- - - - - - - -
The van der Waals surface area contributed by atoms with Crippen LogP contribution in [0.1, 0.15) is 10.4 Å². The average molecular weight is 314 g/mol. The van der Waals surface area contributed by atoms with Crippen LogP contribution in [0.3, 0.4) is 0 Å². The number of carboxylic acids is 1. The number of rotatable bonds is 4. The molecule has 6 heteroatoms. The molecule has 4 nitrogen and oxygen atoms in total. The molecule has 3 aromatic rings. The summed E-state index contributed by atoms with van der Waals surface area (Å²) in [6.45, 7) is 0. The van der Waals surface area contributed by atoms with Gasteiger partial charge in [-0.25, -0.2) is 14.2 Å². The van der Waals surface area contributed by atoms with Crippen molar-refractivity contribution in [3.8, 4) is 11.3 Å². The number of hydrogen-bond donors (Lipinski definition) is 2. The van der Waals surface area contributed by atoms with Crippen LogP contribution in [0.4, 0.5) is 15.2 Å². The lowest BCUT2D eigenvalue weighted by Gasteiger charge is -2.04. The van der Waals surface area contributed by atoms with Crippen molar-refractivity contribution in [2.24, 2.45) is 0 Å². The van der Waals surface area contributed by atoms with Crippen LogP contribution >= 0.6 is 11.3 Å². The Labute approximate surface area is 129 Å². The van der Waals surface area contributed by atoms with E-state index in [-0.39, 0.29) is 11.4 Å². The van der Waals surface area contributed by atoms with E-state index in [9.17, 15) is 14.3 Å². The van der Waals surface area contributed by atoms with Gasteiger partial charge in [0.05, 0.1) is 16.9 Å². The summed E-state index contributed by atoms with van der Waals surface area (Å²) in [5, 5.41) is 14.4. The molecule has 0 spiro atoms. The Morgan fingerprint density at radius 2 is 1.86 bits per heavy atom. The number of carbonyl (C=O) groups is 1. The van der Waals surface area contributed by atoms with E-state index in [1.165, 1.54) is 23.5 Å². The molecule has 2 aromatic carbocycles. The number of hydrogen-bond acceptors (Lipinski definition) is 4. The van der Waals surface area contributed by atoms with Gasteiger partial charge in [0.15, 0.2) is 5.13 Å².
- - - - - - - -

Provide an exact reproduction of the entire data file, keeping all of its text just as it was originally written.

The van der Waals surface area contributed by atoms with Crippen LogP contribution in [0.1, 0.15) is 10.4 Å². The average molecular weight is 314 g/mol. The van der Waals surface area contributed by atoms with Crippen LogP contribution in [0.3, 0.4) is 0 Å². The number of carboxylic acids is 1. The number of rotatable bonds is 4. The molecule has 6 heteroatoms. The molecule has 4 nitrogen and oxygen atoms in total. The molecule has 3 aromatic rings. The summed E-state index contributed by atoms with van der Waals surface area (Å²) in [6.45, 7) is 0. The van der Waals surface area contributed by atoms with Gasteiger partial charge in [-0.25, -0.2) is 14.2 Å². The van der Waals surface area contributed by atoms with Crippen molar-refractivity contribution in [3.8, 4) is 11.3 Å². The number of hydrogen-bond donors (Lipinski definition) is 2. The van der Waals surface area contributed by atoms with Crippen LogP contribution in [0.4, 0.5) is 15.2 Å². The lowest BCUT2D eigenvalue weighted by Gasteiger charge is -2.04. The van der Waals surface area contributed by atoms with Crippen molar-refractivity contribution in [2.24, 2.45) is 0 Å². The van der Waals surface area contributed by atoms with Crippen LogP contribution >= 0.6 is 11.3 Å². The Labute approximate surface area is 129 Å². The van der Waals surface area contributed by atoms with E-state index in [-0.39, 0.29) is 11.4 Å². The van der Waals surface area contributed by atoms with E-state index in [9.17, 15) is 14.3 Å². The van der Waals surface area contributed by atoms with Gasteiger partial charge in [0.05, 0.1) is 16.9 Å². The summed E-state index contributed by atoms with van der Waals surface area (Å²) in [5, 5.41) is 14.4. The molecule has 0 spiro atoms. The Morgan fingerprint density at radius 2 is 1.86 bits per heavy atom. The number of carbonyl (C=O) groups is 1. The van der Waals surface area contributed by atoms with E-state index in [1.165, 1.54) is 23.5 Å². The molecule has 2 aromatic carbocycles. The number of hydrogen-bond acceptors (Lipinski definition) is 4. The van der Waals surface area contributed by atoms with Gasteiger partial charge in [0.15, 0.2) is 5.13 Å².